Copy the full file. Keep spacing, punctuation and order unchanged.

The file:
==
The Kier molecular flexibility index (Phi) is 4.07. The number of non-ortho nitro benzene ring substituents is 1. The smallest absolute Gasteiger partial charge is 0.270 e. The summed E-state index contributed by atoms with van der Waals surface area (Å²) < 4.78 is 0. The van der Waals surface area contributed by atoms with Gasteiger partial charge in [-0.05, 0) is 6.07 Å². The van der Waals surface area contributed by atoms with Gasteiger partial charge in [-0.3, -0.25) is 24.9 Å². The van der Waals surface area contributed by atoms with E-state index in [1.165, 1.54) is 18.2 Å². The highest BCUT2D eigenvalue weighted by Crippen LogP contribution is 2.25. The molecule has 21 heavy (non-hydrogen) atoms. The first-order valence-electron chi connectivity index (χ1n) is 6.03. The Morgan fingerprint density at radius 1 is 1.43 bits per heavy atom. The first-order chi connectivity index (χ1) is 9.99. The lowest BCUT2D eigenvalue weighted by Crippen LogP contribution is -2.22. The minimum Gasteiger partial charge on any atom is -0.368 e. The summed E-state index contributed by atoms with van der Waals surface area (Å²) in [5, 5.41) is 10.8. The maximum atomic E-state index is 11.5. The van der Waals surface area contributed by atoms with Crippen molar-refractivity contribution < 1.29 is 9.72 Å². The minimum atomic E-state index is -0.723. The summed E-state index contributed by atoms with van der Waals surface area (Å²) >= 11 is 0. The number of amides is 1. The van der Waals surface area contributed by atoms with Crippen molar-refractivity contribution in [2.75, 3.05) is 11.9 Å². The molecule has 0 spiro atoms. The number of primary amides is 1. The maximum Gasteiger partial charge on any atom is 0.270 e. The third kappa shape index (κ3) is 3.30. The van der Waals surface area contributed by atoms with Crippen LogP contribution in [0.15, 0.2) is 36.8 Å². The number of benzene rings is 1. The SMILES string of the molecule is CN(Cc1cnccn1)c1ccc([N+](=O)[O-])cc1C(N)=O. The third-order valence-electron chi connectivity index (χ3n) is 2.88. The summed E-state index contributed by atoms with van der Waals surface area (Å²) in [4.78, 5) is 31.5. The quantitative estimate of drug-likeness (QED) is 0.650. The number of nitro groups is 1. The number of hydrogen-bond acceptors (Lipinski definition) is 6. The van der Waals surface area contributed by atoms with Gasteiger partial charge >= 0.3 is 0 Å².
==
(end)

The Kier molecular flexibility index (Phi) is 4.07. The number of non-ortho nitro benzene ring substituents is 1. The smallest absolute Gasteiger partial charge is 0.270 e. The summed E-state index contributed by atoms with van der Waals surface area (Å²) < 4.78 is 0. The van der Waals surface area contributed by atoms with Gasteiger partial charge in [-0.05, 0) is 6.07 Å². The van der Waals surface area contributed by atoms with Gasteiger partial charge in [-0.3, -0.25) is 24.9 Å². The van der Waals surface area contributed by atoms with E-state index in [1.165, 1.54) is 18.2 Å². The highest BCUT2D eigenvalue weighted by Crippen LogP contribution is 2.25. The molecule has 21 heavy (non-hydrogen) atoms. The first-order valence-electron chi connectivity index (χ1n) is 6.03. The Morgan fingerprint density at radius 1 is 1.43 bits per heavy atom. The first-order chi connectivity index (χ1) is 9.99. The lowest BCUT2D eigenvalue weighted by Crippen LogP contribution is -2.22. The minimum Gasteiger partial charge on any atom is -0.368 e. The summed E-state index contributed by atoms with van der Waals surface area (Å²) in [5, 5.41) is 10.8. The maximum atomic E-state index is 11.5. The van der Waals surface area contributed by atoms with Crippen molar-refractivity contribution < 1.29 is 9.72 Å². The minimum atomic E-state index is -0.723. The summed E-state index contributed by atoms with van der Waals surface area (Å²) >= 11 is 0. The number of amides is 1. The van der Waals surface area contributed by atoms with Crippen molar-refractivity contribution in [2.75, 3.05) is 11.9 Å². The molecule has 0 spiro atoms. The number of primary amides is 1. The maximum Gasteiger partial charge on any atom is 0.270 e. The third kappa shape index (κ3) is 3.30. The van der Waals surface area contributed by atoms with Crippen LogP contribution in [0.15, 0.2) is 36.8 Å². The number of benzene rings is 1. The SMILES string of the molecule is CN(Cc1cnccn1)c1ccc([N+](=O)[O-])cc1C(N)=O. The third-order valence-electron chi connectivity index (χ3n) is 2.88. The summed E-state index contributed by atoms with van der Waals surface area (Å²) in [4.78, 5) is 31.5. The quantitative estimate of drug-likeness (QED) is 0.650. The number of nitro groups is 1. The number of hydrogen-bond acceptors (Lipinski definition) is 6. The van der Waals surface area contributed by atoms with Gasteiger partial charge >= 0.3 is 0 Å².